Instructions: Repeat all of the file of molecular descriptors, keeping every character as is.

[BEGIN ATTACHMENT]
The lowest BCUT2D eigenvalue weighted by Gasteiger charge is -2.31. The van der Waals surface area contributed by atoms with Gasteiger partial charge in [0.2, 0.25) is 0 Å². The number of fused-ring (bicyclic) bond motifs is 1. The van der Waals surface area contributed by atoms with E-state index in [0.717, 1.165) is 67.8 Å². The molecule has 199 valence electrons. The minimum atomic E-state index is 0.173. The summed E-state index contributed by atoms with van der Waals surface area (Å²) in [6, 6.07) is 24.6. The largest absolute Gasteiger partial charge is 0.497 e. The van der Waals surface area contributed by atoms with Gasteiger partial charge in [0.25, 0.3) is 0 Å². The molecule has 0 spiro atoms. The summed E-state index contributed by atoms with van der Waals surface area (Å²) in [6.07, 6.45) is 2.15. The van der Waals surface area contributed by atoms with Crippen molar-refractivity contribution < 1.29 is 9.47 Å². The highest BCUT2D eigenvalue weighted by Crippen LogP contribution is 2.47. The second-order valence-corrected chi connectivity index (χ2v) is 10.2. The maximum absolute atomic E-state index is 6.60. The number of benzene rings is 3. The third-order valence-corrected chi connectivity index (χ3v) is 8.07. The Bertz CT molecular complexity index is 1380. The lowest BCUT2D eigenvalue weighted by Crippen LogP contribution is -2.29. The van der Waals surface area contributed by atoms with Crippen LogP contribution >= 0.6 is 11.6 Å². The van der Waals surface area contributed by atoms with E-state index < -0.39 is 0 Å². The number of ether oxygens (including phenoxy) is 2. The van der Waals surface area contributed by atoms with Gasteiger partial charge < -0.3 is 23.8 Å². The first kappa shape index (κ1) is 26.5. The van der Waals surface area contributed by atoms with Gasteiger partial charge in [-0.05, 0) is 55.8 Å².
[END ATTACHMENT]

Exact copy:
The lowest BCUT2D eigenvalue weighted by Gasteiger charge is -2.31. The van der Waals surface area contributed by atoms with Gasteiger partial charge in [0.2, 0.25) is 0 Å². The number of fused-ring (bicyclic) bond motifs is 1. The van der Waals surface area contributed by atoms with E-state index in [0.717, 1.165) is 67.8 Å². The molecule has 199 valence electrons. The minimum atomic E-state index is 0.173. The summed E-state index contributed by atoms with van der Waals surface area (Å²) in [6, 6.07) is 24.6. The largest absolute Gasteiger partial charge is 0.497 e. The van der Waals surface area contributed by atoms with Gasteiger partial charge in [0.25, 0.3) is 0 Å². The molecule has 0 spiro atoms. The summed E-state index contributed by atoms with van der Waals surface area (Å²) in [6.07, 6.45) is 2.15. The van der Waals surface area contributed by atoms with Crippen molar-refractivity contribution < 1.29 is 9.47 Å². The highest BCUT2D eigenvalue weighted by Crippen LogP contribution is 2.47. The second-order valence-corrected chi connectivity index (χ2v) is 10.2. The maximum absolute atomic E-state index is 6.60. The number of benzene rings is 3. The third-order valence-corrected chi connectivity index (χ3v) is 8.07. The Bertz CT molecular complexity index is 1380. The lowest BCUT2D eigenvalue weighted by Crippen LogP contribution is -2.29. The van der Waals surface area contributed by atoms with Crippen LogP contribution >= 0.6 is 11.6 Å². The van der Waals surface area contributed by atoms with E-state index < -0.39 is 0 Å². The number of ether oxygens (including phenoxy) is 2. The van der Waals surface area contributed by atoms with Gasteiger partial charge < -0.3 is 23.8 Å². The first kappa shape index (κ1) is 26.5. The van der Waals surface area contributed by atoms with Gasteiger partial charge in [-0.05, 0) is 55.8 Å².